How do ideas spread?

spread of language on twitter

Cultural transmission is something I’ve written about before. An arXiv paper has a clever way of studying it on twitter: follow the creation of electronic language.

For example, the abbreviation ikr, meaning “I know, right?” occurs six times more frequently in the Detroit area than in the US overall; the phonetic spelling suttin, meaning “something”, occurs five times more frequently in New York City; and the emoticon^-^, meaning nervous or shy and of Korean origin, is four times more common in Southern California.

At the beginning of the study, the abbreviation ctfu, which stands forcracking the fuck up or laughing, appeared mainly in the Cleveland area but by 2012 was being used in Pennsylvania and the mid-Atlantic. However, ctfu is rare in the large cities to the west of Cleveland, such as Detroit and Chicago.

But the team also say that new words tend to be shared between metropolitan areas that have a similar racial mix. In fact, the proportion of African-Americans as the strongest predictor of similar usage. “Examples of linguistically linked city pairs that are geographically distant but demographically similar include Washington D.C. and New Orleans (high proportions of African-Americans), Los Angeles and Miami (high proportions of Hispanics), and Boston and Seattle (relatively few minorities, compared with other large cities),” say Einstein and pals.

On twitter, does the racial mix of two cities predict the likelihood of irl (see what I did there) friends/family? Or is it, thanks to the internet, more about the connection of people with similar interests/culture?

(ht freakonometrics)

How to use Twitter (for scientists!)

People try to use Twitter all the time and often give up with a shrug: it seems useless to get anything from that noise, with their voice getting lost in the roar. It’s a shame, because Twitter is one of the most useful ways to keep up-to-date on science. Remember how you used to have to wait for a physical magazine to be delivered to you to get up-to-date scientific research? And how unbearably slow that now feels? That’s how scientific life feels without Twitter, once you’ve used it.

In that sprit, here is my advice on how to use Twitter.

1. Find some interesting people to follow.

Here are a few lists of scientists on Twitter. When following, note how often they tweet. Also note how often they retweet other people or respond to other people’s questions.

2. Next, if you see a conversation that you think is interesting, see who else participated in the conversation.

Are they interesting? Perhaps try to participate in the conversation if you can. But be warned, jokes often fall flat.

3. Interact with people.

Twitter is useful because of the people and their interactions, not the content per se.

4. Have something worthwhile to say. Say it.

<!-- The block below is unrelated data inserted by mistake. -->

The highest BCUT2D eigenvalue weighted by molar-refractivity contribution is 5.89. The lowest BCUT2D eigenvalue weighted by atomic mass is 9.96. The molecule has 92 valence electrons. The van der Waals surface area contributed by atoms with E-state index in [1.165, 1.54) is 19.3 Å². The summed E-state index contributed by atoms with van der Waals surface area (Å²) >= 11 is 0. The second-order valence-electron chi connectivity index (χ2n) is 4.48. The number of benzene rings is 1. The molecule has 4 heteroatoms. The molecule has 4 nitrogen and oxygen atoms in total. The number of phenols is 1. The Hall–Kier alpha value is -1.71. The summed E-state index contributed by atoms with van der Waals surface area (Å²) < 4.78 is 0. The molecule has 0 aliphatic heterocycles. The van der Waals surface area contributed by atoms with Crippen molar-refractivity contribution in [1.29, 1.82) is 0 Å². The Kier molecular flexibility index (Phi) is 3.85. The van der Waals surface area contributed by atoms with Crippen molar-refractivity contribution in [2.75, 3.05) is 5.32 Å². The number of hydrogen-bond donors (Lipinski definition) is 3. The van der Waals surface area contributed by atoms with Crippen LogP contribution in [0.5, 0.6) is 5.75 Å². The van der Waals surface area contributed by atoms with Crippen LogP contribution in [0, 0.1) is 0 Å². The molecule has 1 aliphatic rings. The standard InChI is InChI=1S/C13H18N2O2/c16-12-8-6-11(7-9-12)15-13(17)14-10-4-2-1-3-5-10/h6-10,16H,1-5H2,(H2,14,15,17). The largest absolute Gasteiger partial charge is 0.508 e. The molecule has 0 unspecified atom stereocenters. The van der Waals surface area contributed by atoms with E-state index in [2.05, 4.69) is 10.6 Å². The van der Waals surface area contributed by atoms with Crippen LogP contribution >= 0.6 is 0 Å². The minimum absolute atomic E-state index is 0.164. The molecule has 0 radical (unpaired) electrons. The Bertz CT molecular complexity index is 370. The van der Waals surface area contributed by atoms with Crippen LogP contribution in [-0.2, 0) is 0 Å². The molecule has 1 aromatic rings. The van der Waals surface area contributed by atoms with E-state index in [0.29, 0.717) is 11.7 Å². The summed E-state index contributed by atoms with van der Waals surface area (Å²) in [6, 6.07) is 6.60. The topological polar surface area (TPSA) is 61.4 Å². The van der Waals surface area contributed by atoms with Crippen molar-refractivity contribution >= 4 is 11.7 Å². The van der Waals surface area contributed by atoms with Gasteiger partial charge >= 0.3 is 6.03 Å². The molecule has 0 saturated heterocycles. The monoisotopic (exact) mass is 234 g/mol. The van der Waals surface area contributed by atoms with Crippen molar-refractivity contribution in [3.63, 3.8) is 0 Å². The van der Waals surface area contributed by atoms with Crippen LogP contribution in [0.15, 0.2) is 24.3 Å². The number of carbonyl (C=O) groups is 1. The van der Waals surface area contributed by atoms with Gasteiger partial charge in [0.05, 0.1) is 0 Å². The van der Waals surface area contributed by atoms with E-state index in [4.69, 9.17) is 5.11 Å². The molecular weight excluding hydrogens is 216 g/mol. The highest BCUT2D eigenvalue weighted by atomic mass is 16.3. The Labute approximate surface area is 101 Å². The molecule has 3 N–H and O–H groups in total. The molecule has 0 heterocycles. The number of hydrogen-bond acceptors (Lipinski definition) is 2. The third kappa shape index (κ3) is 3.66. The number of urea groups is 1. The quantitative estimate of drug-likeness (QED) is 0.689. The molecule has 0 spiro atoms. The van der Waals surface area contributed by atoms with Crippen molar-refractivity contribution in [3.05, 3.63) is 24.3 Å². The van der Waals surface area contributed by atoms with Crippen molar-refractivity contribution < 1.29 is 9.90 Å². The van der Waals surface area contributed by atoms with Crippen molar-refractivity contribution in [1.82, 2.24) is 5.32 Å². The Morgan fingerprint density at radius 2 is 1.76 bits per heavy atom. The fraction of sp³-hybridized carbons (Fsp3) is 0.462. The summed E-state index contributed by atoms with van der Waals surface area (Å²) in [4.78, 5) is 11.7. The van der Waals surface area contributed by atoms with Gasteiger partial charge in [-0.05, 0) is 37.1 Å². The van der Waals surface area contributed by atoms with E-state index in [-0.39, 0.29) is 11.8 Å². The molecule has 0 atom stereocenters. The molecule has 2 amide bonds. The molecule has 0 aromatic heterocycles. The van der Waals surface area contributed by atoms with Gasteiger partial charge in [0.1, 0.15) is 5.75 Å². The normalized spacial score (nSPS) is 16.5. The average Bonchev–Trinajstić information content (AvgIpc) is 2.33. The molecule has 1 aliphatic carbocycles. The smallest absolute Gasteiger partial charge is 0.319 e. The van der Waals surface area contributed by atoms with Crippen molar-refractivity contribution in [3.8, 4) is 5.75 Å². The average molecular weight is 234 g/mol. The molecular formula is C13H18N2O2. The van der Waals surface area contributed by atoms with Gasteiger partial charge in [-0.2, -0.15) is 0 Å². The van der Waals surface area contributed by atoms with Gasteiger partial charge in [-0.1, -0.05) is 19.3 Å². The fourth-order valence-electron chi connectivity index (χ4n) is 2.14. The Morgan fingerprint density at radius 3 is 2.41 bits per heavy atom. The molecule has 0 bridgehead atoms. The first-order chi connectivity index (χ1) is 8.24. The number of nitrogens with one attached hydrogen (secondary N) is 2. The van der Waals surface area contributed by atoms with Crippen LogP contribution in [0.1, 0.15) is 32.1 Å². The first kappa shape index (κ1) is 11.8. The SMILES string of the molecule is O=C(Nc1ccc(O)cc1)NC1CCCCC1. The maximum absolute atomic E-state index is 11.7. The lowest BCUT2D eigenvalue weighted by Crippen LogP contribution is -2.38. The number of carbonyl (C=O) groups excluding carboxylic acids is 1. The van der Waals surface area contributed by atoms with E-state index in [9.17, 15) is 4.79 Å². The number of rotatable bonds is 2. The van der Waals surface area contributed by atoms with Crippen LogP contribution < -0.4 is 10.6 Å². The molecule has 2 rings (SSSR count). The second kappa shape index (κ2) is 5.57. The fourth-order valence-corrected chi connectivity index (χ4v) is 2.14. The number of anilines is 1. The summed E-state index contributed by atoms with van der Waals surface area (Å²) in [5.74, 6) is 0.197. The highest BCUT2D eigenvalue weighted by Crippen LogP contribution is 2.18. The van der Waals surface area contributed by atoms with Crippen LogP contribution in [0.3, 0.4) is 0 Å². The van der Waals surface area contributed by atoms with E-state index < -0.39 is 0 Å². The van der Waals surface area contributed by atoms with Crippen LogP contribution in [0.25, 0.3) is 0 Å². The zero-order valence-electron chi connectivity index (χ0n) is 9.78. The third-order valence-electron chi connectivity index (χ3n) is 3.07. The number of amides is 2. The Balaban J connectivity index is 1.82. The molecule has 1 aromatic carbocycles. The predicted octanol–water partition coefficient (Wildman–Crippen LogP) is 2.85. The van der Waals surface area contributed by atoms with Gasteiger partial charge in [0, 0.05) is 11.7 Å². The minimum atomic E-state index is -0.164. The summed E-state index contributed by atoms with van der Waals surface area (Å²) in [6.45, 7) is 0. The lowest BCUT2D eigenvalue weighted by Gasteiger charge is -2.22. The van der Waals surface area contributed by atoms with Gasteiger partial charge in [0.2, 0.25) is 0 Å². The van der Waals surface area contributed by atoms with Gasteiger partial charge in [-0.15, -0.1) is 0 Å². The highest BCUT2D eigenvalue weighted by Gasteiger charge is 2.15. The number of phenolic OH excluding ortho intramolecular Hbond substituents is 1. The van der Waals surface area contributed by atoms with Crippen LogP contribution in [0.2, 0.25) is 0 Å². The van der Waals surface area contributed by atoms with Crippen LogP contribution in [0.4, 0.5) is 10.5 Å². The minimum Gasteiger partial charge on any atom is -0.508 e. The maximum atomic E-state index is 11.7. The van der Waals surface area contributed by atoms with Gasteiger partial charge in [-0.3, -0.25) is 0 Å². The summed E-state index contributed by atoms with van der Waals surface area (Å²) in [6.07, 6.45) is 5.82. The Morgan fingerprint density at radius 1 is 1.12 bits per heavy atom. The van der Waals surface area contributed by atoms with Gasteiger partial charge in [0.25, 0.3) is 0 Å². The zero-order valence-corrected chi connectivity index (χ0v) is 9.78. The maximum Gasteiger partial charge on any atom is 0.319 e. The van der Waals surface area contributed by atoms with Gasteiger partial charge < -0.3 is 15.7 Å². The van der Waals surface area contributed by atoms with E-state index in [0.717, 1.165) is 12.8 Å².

Whether it is content that hasn’t made the rounds yet, or new content of your own, if you have something useful to say let other people know! Again, this is why twitter is useful.

5. Know your niche.

It helps if you have something unique to say. What do you know about that a lot of other people don’t? Often this is a hobby or what you are passionate about. Cheese-making? Gustatory cortex? Anatomy? Be broad, and be specific.

6. Try for a while. It takes time.

Twitter kind of sucks at the beginning. It’s like being the new kid at school: everyone already knows each other and is having a great time talking. You try to say something – and kind of get ignored in favor of a friend. But if you keep at it – and keep interacting with people – you’ll grow your network and find out how useful twitter can be. Remember that every voice is important and interesting!

Do you want to discuss science? Use Twitter

Nature just published a survey of how scientists use social media:

The results confirm that ResearchGate is certainly well-known (see ‘Remarkable reach’, and full results online at go.nature.com/jvx7pl). More than 88% of scientists and engineers said that they were aware of it — slightly more than had heard of Google+ and Twitter — with little difference between countries. Just under half said that they visit regularly, putting the site second only to Google Scholar, and ahead of Facebook and LinkedIn. Almost 29% of regular visitors had signed up for a profile on ResearchGate in the past year.

Here is their graph for usage:

Science social networks(There’s such a thing as Microsoft Academic Search?!)

So a lot of people are “using” ResearchGate. But if you look into the details of how it’s being used, it’s basically LinkedIn for scientists. Something that people check and update because they feel like they should for professional reasons. But look at how people use these networks! It’s clear: if you want to discuss research and actually interact with other scientists, you should really be using Twitter.

Why you should use twitter